Published: July 2018
'An astonishing work of research, detail and revelation. Bulging with information, packed with nuggets.' John Etheridge, Sun
'Superbly researched... His eye for detail never wavers. It's a pleasure to read.' Vic Marks, Observer
'The Cricket Book of the Year: Dauntingly comprehensive and surprisingly light-footed.' Simon Briggs, Daily Telegraph
England: The Biography is the most comprehensive account of the England cricket team that has ever been published, taking the reader into the heart of the action and the team dynamics that have helped shape their success, or otherwise.
It is now 140 years since England first played Test match cricket and, for much of that time, it has struggled to perform to the best of its capabilities. In the early years, amateurs would pick and choose which matches and tours they would play; subsequently, the demands of the county game - and the petty jealousies that created - would prevent many from achieving their best. It was only in the 1990s that central contracts were brought in, and Team England began to receive the best possible support from an ever-increasing backroom team.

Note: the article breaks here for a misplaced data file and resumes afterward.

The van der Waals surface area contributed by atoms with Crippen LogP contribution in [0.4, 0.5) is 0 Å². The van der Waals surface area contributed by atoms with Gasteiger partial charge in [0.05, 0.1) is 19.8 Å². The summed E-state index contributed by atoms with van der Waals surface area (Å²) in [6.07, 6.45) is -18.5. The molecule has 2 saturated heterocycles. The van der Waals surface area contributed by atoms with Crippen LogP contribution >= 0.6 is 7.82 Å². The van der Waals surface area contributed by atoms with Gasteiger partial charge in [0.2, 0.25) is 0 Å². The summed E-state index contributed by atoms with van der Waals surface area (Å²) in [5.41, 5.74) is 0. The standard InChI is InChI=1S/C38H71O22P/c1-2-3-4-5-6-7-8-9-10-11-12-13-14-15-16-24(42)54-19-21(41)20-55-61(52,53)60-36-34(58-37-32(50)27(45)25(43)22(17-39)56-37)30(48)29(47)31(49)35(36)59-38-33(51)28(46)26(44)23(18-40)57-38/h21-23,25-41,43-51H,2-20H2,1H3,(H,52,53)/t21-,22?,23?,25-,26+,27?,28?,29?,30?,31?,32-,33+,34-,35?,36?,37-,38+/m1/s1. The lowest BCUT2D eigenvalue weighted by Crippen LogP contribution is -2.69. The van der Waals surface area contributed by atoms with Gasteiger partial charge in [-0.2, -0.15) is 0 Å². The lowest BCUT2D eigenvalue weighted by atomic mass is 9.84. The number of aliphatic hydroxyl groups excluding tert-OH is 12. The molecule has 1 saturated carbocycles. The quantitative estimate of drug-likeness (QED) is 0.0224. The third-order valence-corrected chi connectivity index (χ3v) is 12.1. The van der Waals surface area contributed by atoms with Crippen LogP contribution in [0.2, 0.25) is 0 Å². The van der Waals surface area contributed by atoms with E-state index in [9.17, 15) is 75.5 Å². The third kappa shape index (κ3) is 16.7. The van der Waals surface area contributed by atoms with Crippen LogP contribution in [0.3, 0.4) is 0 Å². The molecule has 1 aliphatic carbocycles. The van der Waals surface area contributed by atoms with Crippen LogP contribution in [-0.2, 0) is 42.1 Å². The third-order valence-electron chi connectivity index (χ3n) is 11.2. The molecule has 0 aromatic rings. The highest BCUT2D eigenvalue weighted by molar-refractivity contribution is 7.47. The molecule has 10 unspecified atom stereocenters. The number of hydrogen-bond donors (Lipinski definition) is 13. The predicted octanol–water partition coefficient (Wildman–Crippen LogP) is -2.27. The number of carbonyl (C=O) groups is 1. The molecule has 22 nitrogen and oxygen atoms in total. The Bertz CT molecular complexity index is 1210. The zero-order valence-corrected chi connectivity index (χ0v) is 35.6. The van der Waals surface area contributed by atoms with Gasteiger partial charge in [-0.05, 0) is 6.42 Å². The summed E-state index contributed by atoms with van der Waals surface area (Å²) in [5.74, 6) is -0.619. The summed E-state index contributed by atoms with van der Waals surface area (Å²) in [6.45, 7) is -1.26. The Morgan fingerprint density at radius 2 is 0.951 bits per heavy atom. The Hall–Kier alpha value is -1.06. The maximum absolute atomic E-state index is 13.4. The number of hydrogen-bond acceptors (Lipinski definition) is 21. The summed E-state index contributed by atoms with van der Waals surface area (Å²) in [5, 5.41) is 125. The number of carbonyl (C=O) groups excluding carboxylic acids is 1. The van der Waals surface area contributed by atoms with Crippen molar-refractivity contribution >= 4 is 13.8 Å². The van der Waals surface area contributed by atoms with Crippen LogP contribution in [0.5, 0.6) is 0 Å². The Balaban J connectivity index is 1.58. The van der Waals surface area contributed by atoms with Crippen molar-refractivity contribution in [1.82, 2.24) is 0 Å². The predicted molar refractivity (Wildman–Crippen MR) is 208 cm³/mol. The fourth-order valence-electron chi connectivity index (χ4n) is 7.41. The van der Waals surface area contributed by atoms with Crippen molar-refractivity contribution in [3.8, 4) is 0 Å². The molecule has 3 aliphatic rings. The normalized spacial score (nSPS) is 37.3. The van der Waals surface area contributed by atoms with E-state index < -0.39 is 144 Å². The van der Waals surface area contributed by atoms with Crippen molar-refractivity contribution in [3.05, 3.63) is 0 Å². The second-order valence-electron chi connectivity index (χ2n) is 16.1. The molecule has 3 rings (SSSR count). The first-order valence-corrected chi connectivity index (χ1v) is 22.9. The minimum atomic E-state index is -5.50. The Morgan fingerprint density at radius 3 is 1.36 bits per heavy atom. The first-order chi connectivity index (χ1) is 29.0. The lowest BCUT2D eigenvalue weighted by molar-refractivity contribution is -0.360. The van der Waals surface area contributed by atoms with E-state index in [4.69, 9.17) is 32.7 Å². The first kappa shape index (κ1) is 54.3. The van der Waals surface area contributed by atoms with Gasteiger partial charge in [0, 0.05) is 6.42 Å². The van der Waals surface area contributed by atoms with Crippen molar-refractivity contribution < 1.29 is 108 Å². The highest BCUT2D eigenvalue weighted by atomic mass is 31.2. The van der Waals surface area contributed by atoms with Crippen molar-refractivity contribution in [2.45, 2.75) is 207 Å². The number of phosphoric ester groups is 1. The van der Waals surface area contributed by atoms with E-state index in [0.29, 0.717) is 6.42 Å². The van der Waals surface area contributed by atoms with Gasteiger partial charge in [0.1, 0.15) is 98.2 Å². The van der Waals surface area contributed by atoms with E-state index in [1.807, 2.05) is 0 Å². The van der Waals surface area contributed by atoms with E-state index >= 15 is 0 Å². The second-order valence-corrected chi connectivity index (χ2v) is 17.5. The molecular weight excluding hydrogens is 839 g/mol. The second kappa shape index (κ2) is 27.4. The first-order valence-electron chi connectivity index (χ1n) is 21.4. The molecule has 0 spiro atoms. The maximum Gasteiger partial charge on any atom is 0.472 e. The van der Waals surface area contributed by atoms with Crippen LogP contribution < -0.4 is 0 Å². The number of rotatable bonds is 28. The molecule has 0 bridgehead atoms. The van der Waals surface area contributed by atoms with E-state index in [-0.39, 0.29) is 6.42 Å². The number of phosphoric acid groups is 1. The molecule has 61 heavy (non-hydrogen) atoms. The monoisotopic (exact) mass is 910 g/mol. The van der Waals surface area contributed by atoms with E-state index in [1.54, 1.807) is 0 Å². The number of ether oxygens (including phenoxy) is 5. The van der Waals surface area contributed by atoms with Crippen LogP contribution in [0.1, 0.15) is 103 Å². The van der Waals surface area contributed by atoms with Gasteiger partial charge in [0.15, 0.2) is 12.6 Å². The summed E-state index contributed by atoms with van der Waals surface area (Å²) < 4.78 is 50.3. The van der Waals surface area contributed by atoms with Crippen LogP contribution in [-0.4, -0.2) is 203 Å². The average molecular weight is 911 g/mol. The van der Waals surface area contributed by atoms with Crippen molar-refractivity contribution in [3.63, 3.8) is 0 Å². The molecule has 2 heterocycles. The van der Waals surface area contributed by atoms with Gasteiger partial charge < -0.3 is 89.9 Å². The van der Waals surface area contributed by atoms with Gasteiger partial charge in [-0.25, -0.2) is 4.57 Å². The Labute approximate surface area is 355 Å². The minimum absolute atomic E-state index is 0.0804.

But cricket isn't just about structures, it depends like no other sport on questions of how successful the captain is in motivating and leading his team, and how well different personalities and egos are integrated and managed in the changing room. From Joe Root and Alastair Cook back to Mike Atherton, Mike Brearley and Ray Illingworth, England captains have had a heavy influence on proceedings. Recent debates over Kevin Pietersen were nothing new, as contemporaries of W.G.Grace would doubtless recognise. As England play their 1000th Test, this is a brilliant and unmissable insight into the ups and downs of that story.